Coordinated Services Teams (CST) Initiatives

Stacked profile silhouettes of three childrenWisconsin has long supported children struggling to maintain their emotional, physical, and social well-being because of multiple and serious challenges in their lives. The first collaborative systems of care to address the behavioral health needs of these children and support community-based options for care were created in 1989. In the years since, these collaborative systems of care evolved and became known as Coordinated Services Teams (CST) Initiatives.

CST Initiatives develop a comprehensive, individualized system of care for children with complex behavioral health needs. The CST itself is a group that includes family members, service providers, and others that work to design and carry out a coordinated services plan for the child. This model of care is often referred to as wraparound. The result is a plan of care that addresses the needs of the child and family with community-based supports, which allows the child to live in their home and community and realize their hopes and dreams. 

Our wraparound vision

To transform the children’s mental health and substance use system to better meet the needs of children and families by developing a seamless, comprehensive children’s behavioral health system by utilizing wraparound as a model for support.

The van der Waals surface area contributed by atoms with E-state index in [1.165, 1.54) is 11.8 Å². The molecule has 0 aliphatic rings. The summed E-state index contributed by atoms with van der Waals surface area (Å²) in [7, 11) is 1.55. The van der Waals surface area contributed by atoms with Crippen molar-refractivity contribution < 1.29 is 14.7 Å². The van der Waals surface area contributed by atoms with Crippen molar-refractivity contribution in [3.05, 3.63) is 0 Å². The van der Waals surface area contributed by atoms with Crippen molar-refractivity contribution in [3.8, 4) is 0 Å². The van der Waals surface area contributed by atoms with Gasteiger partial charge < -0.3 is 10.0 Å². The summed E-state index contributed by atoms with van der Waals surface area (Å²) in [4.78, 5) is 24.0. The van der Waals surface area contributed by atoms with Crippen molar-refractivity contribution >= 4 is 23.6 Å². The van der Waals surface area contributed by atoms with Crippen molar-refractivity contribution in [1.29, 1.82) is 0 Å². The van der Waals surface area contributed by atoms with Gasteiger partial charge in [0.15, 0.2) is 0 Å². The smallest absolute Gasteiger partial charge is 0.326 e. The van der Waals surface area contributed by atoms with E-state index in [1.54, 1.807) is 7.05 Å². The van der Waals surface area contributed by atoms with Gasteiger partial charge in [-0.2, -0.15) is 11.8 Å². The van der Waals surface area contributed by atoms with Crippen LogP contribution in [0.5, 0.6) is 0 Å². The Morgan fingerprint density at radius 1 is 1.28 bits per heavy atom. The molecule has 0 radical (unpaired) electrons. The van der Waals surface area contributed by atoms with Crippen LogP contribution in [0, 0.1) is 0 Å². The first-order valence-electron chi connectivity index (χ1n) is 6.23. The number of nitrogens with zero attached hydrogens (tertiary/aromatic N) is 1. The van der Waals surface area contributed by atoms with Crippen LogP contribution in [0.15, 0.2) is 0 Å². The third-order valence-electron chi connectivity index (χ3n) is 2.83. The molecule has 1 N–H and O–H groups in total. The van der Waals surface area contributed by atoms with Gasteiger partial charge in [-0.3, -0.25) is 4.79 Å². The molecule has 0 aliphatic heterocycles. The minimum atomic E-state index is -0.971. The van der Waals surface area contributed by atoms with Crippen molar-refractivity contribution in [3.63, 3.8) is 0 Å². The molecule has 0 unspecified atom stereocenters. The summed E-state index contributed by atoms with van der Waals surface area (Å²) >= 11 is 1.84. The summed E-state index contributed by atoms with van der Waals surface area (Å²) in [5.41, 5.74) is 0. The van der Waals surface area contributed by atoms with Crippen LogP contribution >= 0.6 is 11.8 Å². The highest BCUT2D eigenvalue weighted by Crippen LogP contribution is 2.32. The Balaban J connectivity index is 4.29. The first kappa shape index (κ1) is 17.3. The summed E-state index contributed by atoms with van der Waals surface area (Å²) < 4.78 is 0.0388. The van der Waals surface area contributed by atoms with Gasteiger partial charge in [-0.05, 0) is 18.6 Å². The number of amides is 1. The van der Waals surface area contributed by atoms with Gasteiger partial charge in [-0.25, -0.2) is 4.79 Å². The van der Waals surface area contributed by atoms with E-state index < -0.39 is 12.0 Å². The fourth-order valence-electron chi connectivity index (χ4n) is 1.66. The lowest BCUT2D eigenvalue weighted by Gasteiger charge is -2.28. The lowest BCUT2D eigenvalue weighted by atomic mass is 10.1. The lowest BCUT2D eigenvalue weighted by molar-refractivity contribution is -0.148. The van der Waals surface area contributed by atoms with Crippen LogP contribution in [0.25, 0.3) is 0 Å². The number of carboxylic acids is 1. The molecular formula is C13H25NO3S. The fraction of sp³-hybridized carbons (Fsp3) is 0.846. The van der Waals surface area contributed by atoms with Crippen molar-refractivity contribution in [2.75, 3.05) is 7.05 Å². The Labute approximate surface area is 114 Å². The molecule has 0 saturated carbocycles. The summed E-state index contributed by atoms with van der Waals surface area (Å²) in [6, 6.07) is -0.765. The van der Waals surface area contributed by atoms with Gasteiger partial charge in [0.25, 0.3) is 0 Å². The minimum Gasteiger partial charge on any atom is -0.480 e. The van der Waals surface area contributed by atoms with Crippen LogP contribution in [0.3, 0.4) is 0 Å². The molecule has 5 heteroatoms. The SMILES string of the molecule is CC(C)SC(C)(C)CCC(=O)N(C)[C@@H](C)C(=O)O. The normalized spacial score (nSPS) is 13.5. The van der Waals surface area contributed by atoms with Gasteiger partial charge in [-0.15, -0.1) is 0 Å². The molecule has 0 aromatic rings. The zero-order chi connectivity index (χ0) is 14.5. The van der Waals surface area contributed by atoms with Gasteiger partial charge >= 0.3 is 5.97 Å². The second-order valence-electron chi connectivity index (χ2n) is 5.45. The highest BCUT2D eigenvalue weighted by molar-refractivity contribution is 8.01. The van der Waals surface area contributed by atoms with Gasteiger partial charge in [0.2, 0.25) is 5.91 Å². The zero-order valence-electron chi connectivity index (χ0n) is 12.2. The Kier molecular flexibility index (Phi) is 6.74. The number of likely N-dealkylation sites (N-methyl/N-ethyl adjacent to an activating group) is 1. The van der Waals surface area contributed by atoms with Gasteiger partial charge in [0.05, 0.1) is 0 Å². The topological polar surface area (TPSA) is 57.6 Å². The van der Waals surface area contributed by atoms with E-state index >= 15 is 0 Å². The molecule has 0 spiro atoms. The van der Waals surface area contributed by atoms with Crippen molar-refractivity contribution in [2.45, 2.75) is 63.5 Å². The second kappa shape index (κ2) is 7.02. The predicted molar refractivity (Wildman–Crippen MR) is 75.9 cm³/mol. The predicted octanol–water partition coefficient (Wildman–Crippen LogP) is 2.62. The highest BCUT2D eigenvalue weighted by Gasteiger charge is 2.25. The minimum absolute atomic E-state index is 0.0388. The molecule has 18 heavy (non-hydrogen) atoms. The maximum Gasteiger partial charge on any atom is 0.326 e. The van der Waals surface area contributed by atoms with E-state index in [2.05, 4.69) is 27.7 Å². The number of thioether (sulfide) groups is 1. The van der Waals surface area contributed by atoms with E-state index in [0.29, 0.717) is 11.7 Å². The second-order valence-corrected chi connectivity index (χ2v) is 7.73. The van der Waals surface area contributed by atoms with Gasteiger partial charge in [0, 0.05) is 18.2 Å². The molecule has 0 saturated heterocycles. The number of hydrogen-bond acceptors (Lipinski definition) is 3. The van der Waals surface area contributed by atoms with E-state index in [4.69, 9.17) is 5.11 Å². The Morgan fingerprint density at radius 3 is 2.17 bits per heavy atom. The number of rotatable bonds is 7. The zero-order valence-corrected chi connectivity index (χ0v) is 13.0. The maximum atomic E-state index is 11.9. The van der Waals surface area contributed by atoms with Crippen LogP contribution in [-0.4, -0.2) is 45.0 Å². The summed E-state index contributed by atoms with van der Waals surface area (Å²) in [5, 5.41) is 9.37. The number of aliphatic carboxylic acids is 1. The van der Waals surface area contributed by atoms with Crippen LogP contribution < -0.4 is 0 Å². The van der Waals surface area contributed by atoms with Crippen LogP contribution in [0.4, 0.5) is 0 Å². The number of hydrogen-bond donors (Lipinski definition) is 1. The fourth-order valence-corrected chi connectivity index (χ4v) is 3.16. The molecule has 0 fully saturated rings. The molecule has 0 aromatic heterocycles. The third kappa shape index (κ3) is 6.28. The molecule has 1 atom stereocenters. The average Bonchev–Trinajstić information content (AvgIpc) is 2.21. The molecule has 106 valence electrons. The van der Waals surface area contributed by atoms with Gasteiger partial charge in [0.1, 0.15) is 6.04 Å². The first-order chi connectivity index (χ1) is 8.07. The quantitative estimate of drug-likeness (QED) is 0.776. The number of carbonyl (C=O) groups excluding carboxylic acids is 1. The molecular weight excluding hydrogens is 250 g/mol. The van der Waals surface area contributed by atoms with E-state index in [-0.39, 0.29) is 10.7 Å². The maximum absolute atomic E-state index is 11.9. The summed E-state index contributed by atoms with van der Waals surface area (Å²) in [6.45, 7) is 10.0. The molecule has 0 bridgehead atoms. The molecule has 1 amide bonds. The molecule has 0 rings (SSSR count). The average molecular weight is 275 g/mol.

Our wraparound values

Family voice and choice

Family and youth/child perspectives are intentionally elicited and prioritized during all phases of the wraparound process. Planning is grounded in family members’ perspectives and the team strives to provide options and choices that reflect the family’s values and preferences.

Team-based

The wraparound team consists of individuals agreed upon by the family and committed to the family through informal, formal, and community support and service relationships.

Natural supports

The team actively seeks out and encourages the full participation of team members drawn from family members’ networks of interpersonal and community relationships. The wraparound plan reflects activities and interventions that draw on sources of natural support.

Collaboration

Team members work cooperatively and share responsibility for developing, implementing, monitoring, and evaluating a single wraparound plan. The plan reflects a blending of team members’ perspectives, mandates, and resources. The plan guides and coordinates each team member’s work towards meeting the team’s goals.

Community-based

The wraparound team implements service and support strategies that take place in the most inclusive, most responsive, most accessible, and least restrictive settings possible and that safely promote child and family integration into home and community life.

Cultural and linguistic responsiveness

The wraparound process demonstrates respect for and builds on the values, preferences, beliefs, culture, and identity of the child, youth, family, and their community.

Individualized and developmentally informed

To achieve the goals laid out in the wraparound plan, the team develops and implements a customized set of strategies, supports, and services.

Strengths-based